People’s views about an organisation are influenced by the people who work there. An organisation’s success may depend on its ability to draw on diverse skills and experience of all people who work there. This includes supporting and celebrating diversity and not seeing ‘different’ as ‘bad’. Disability is often not obvious and is more common than many people think. Most organisations already have disabled people:
- in their workforce,
- as customers,
- as shareholders,
- as suppliers.
The proportion of disabled people in New Zealand who are not in employment has consistently been much higher than for non-disabled people. Rates of disability increase with age and 45% of people aged over 65 have a disability. The financial opportunity cost to New Zealand of this employment and education differential for disabled people has been estimated at around NZ$11.7b. This does not include the value to communities and businesses of being inclusive of all New Zealanders, and the value to individuals from playing a more significant part in their communities through working.
For New Zealand businesses to compete more effectively in a global marketplace, it is important for employers to choose staff from as wide and diverse a pool as possible. Disability knowledge and competence can be a competitive advantage for an organisation, and can assist with getting and keeping customers and employees.
Employer preconceptions about hiring disabled people
Preconceptions are often the major barrier to employment for disabled people. Research was commissioned by the Ministry of Social Development (MSD) to explore New Zealand employers’ attitudes towards employing people with disabilities, to help overcome barriers to employment. The report (external link) found that there appears to be a 'hierarchy’ of disability where the type and severity of the impairment has an impact on employers’ views of the employability of disabled people, regardless of whether the person is perceived as being capable of doing a job or not. It appears that perceptions about how staff, customers and clients might react might be giving employers social permission not to hire disabled people.
Disability Confident Organisations
A disability confident organisation:
- has managers and staff who understand disability and know what people with disabtility can do
- has managers who know it is important to their organisation to employ people iwth disability
- has in place includive policies and practices
- has plans in place to ensure a diverse workplace
- addresses barriers to employment and promotion for people with disability
- thinks about the needs of people with diability when designing products and services
- thinks about the needs of people with disability when hiring staff
- can attract a wider pool of job applicants
- is more likely to retain talented employees with disability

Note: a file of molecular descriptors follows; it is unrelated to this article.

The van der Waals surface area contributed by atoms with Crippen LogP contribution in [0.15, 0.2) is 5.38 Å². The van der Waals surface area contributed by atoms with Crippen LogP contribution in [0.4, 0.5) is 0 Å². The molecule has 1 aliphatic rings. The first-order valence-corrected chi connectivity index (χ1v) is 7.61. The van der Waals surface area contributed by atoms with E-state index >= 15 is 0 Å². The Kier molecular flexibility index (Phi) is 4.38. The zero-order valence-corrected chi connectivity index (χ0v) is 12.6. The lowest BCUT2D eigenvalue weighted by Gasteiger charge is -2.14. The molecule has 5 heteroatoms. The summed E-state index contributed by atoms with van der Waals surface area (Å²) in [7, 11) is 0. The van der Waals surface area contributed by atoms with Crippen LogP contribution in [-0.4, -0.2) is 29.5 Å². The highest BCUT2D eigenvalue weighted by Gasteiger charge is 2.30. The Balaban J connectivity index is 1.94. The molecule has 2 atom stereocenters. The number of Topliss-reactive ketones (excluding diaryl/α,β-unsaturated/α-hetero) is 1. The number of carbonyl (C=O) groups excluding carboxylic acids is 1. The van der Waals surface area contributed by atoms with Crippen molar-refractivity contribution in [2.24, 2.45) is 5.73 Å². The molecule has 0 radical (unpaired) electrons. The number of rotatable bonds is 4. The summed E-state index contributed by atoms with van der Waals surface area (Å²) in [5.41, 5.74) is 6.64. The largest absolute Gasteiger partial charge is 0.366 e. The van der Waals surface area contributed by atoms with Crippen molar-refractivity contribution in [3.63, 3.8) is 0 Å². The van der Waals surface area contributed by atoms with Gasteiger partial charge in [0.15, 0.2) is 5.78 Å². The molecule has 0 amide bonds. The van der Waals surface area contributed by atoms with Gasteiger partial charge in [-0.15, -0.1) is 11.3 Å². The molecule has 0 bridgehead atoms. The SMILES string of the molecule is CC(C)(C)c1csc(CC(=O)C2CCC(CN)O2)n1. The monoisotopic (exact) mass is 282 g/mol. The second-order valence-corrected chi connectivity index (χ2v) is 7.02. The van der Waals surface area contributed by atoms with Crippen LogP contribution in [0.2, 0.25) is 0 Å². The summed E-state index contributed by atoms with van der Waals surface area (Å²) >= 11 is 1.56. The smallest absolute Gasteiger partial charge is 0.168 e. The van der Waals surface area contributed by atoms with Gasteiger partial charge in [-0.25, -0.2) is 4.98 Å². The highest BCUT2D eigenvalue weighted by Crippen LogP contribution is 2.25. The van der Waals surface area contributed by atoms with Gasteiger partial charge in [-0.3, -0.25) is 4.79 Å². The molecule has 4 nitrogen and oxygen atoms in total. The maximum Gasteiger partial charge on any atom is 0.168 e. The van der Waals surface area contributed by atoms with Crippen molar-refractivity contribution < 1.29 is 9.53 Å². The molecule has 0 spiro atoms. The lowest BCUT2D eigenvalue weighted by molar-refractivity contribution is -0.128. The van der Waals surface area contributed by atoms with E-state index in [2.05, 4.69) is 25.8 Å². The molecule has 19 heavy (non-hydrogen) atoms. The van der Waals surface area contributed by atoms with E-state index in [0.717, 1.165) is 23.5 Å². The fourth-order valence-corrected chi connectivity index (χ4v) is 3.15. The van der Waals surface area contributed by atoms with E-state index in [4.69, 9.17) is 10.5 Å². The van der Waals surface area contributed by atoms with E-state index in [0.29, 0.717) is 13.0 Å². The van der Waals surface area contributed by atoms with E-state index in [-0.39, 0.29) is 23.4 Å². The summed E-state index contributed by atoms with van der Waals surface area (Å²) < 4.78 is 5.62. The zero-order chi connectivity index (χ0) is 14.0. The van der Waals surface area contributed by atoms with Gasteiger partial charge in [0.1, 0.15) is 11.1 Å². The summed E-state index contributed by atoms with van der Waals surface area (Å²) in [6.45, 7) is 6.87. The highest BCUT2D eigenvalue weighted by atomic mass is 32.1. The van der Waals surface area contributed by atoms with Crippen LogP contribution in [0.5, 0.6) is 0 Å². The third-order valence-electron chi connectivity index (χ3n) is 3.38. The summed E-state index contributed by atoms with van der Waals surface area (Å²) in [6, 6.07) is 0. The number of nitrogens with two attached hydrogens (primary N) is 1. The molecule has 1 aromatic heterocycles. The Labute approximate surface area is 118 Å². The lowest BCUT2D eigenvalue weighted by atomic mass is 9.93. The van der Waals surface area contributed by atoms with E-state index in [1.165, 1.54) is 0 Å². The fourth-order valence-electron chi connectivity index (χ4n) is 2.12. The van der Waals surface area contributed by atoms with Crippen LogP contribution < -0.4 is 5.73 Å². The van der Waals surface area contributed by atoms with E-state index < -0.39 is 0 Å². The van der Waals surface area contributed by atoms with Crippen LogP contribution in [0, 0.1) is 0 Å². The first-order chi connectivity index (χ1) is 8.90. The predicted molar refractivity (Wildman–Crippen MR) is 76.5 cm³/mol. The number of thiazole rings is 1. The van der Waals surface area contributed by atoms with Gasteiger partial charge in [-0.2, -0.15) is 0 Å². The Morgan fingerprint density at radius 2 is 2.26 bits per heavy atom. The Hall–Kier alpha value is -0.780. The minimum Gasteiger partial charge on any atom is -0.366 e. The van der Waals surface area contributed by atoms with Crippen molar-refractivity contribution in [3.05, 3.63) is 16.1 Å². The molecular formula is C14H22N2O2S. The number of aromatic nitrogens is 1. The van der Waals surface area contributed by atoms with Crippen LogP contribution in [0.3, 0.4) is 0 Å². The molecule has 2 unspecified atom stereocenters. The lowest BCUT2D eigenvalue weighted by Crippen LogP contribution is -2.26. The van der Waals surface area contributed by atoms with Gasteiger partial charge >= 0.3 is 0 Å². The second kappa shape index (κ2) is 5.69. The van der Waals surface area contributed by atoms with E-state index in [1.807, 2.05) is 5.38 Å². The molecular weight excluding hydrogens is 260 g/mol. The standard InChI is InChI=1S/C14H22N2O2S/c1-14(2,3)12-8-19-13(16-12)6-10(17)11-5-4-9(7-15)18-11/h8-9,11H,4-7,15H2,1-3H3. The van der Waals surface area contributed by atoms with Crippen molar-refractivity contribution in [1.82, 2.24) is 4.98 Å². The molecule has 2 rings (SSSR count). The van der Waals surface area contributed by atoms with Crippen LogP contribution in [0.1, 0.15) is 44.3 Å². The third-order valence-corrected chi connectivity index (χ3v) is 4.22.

Disability confidence helps a company to:
- get and keep good staff - understand how disability affects people, their interaction with organisations and their use of technology.
- build better individual relationships with all stakeholders, including customers.
- utilise the benefits of a diverse workforce such as increased innovation.
- One in five working age New Zealanders have some sort of disability so ensuring your workforce reflects the diversity of your customers is good for your reputation and your business.
Successful companies benefit from the significant talents, skills, experiences and resources of disabled people. Disability confident organisations:
- have better access to a motivated talent pool which is:
- reliable – people with disability generally take fewer days off, take less sick leave, are more loyal and stay in jobs longer than other workers
- productive –in the right job with the right support, disabled people perform just as well as other employees
- affordable – recruitment costs are lower, disabled people have fewer ACC incidents and accidents at work in comparison to other employees
- have better access to a diverse customer base
- appeal to investors with corporate social responsibility and sustainability interests
- enjoy significant cost savings and productivity gains through more efficient recruitment, employment and customer processes. Flexible management lets disabled and older people contribute. Many of the adjustments made for disabled people are also needed by other employees, so adopting more flexible employment practices can help your entire workforce
- Improve their image amongst their staff, the community and with customers
Disabled people can contribute billions of dollars to the economy as employees, entrepreneurs and consumers.
Disability confidence can reduce potential legal risks under the Human Rights Act 1993, by helping you better anticipate the needs of disabled employees and customers.
Addressing disability-related exclusion improves social equality. It can also improve economic growth because excluding disabled people from the workplace and marketplace costs society, is a tax burden, and impacts productivity and competitiveness.
Disability confidence means that disabled people are no longer isolated or seen as ‘special’ and it is recognised that they’re an important part of the diversity of society. Being aware of disability perspectives can highlight physical and social barriers in the business environment – from inaccessible buildings to interactions with ill-at-ease colleagues and customers. Disability-confident businesses:
- take a moral stance that reflects society’s changing values
- help improve the lives of disabled people, while creating new markets
- tackle discrimination and exclusion, and create an inclusive business environment.
Professional benefits for managers
Taking a leadership position on disability:
- increases technical skills in change and people management, job design, and accessibility and usability
- helps you recognise and enable human potential
- builds flexible management skills.